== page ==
(From Hungary Around the Clock Sept. 20,2013)

Cut Orban off at the Soup Kitchen: Suspend EU Funds

The suspension of EU structural funds to Hungary should happen on Monday, March 11, 2013. This is if the Hungarian Parliament approves the fourth round of revisions to the Hungarian Constitution. Actually, it should happen anyway, as there is no real difference in the state of affairs today and what it will be Monday. But deadlines are useful and it seems that Brussels and the rest of the world woke up again to what is happening in Hungary. My argument for suspension of funds is focused on the role of state institutions. High quality and non-politicized state institutions must ensure the transparent spending of EU money. If these do not exist, the state is open to corruption.

I wrote before about Prime Minister Viktor Orban’s distaste of state institutions that are professional and align with common EU norms. With the placement of former Economics Minister Matolcsy to head the Central Bank and the demotion of two deputy governors, and the expected gutting of staff from the Bank, along with the finalization of the stacking of the Constitutional Court and planned retirement of the remaining hold-outs of non-regime judges, the institutionalization of regime supporters is almost complete. My call for suspension of EU funds rests on the need to remove the financial support of the consolidated Hungarian state under the Orban regime. If Orban’s and Matolcsy’s economic policies are such a success then they should stand on their own two feet. The longer the game of calling Hungary a democracy only perpetuates the regime resulting in the long term decline of the country’s professionally organized institutions and the rule of law. The door of the country is now open to ingraining corruption even deeper and allowing special groups to control whole sectors of the economy – including energy.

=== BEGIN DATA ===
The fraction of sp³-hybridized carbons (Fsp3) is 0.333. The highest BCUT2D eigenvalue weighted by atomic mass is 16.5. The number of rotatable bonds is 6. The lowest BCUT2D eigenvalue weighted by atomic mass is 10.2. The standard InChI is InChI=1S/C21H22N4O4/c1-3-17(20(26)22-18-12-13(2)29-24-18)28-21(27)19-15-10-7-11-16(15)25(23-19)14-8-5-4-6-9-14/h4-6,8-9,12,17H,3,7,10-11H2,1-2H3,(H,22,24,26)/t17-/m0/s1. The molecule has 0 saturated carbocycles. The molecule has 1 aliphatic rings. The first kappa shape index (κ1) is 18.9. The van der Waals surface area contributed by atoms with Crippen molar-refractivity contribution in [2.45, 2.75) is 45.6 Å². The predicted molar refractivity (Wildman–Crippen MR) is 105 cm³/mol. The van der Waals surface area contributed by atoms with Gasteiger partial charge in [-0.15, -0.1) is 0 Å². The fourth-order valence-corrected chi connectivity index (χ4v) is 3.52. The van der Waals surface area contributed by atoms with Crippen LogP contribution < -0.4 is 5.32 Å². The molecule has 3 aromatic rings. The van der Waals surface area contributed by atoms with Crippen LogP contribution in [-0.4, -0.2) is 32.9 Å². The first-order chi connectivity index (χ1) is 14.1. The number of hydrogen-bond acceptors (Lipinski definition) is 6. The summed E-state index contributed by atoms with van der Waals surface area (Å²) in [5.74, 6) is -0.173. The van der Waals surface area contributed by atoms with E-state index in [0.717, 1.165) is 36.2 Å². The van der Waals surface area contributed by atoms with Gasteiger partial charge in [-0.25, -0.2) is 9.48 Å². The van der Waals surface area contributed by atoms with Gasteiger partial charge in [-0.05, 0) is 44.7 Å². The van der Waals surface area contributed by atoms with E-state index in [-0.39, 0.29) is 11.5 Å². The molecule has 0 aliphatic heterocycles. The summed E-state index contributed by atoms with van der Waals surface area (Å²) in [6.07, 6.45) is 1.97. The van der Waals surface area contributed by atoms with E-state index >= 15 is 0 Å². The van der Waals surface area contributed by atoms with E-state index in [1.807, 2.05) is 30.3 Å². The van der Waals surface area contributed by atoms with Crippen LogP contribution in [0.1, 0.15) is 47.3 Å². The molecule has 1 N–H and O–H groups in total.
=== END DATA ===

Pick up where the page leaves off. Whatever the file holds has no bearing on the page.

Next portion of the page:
The Bulgarization of Hungary

The best example to give is a meeting I attended about six years ago in Athens with South East European countries. It was a technical working committee and most of those in attendance had the authority to agree to changes in how their electricity systems were operated. The only one that couldn’t do anything was the high ranking delegation from Bulgaria. They either sat there and opposed everything or said they didn’t have the authority. The problems with Bulgaria’s energy system are showing themselves from frequent black-outs due to lack of investment to protests erupting over the electricity bills. Snap elections are now underway. Representative of the problems in Bulgaria was the selling of cheap electricity abroad while Bulgarians were forced to buy expensive generation. The long fight between Brussels and Sophia over organized crime in the country – and the failure of Bulgaria to tackle it, demonstrates what can happen when  gutted and powerless state institutions exists and crime/special interests control the state.